If you have a dangerous work project, look at Mondi’s story to see how to deal with it

Ashley Churchyard, Fsp Business, 28 Nov. 2014

Tags: health and safety plan, safety planning, health and safety planning, dangerous work projects, planning for dangerous work projects, project specific safety plan

Recently I read an article about Mondi, the international paper and packaging group, and how it tackles large and dangerous projects. It made me realise how simple it can be to protect employees, on even the largest of projects.

When I say large, I mean 27 different contractor companies, 800 contractors and Mondi employees.

Mondi had just such a project here in South Africa. For this project, its team had to disassemble and rebuild a paper mill.

A project of this magnitude could easily lead to accidents and injuries, some minor, some fatal.

But because Mondi deals with all it’s dangerous projects the same way, it applies careful safety planning. And because of this, it was able to prevent any health and safety issues from arising.

Find out what it did to prevent accidents and injuries, so you can apply the same strategy to your dangerous projects too…

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Here’s what Mondi did to ensure its contractors were safe during its paper mill rebuild 
Mondi dealt with the challenges of this project by preparing a comprehensive project safety management plan in advance. 
This plan covered all aspects of the project and any safety-related possibilities. It also established clear health and safety guidelines for contractor companies and rolled these out to all its contractors and employees through induction training. 
By doing this, it established an effective way to manage safety audits. It implemented proactive initiatives to make safety awareness a daily reality. These initiatives included regular leadership meetings, employee briefings and major safety and hazard signposting.
Mondi took all of these steps long before the project started. As a result of its careful planning, it completed the project in 22 days, with almost 160 000 man hours. During this time, there were only three medical treatment cases, three first aid cases and seven near miss incidents. But there where no serious accidents or injuries, which is quite a feat on a project of this size.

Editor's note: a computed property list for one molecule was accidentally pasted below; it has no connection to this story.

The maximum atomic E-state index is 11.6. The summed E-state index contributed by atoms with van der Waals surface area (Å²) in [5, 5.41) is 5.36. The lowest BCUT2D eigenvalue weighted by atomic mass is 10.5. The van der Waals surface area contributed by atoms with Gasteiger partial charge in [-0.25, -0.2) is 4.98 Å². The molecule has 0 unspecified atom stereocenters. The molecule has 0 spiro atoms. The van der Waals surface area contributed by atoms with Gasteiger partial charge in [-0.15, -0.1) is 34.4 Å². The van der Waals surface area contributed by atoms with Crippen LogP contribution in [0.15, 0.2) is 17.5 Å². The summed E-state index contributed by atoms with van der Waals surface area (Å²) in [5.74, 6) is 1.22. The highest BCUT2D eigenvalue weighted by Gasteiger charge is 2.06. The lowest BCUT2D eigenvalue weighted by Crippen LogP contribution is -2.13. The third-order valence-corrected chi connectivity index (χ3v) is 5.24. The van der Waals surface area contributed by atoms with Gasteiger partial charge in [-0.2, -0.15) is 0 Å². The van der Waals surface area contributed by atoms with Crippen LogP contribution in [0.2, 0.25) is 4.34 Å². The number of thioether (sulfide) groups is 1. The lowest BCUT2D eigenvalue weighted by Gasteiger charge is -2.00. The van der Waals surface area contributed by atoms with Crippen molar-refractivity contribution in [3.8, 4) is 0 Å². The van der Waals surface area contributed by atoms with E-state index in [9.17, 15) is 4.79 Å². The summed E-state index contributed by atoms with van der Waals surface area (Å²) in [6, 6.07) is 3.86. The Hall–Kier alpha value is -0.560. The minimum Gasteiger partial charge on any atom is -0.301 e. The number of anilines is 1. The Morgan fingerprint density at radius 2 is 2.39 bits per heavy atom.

So what can Mondi’s story teach you about handling health and safety on dangerous work projects?
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Here’s what you can learn from Mondi’s approach to dangerous projects

The moral of this story is planning is the key to effective health and safety.  If you plan for all health and safety aspects beforehand, you can prevent serious accidents. 
During this planning you need to consider the worst case scenario and what could go wrong. Then set up ways to prevent this and create rules for your workers to follow. 
This kind of plan must be project specific, especially if it’s a different location. It won’t help to implement a general plan because it won’t take into account the hazards that come with the specific location and project. 
That’s why you need to consider:
- The location (country, province, workplace);
- The work itself;
- The number of separate contractor companies;
- The number of workers; and
- The skills and training of the individual workers.
Considering these key factors of every project will help you create project specific plans. This is the best and simplest way to ensure your workers are safe during even the most dangerous projects. 
For more on health and safety planning, check out the Health and Safety Advisor



Charles 2014-12-01 06:49:58

We are a Vehicle carrier company and work at deck heights of greater than 1.2meters, because we are driving vehicles up and down ramps we cannot make use of harnesses or safety barriers due to space constraints. I am seeking advise on how to keep my employees safe during these tasks. please advise!


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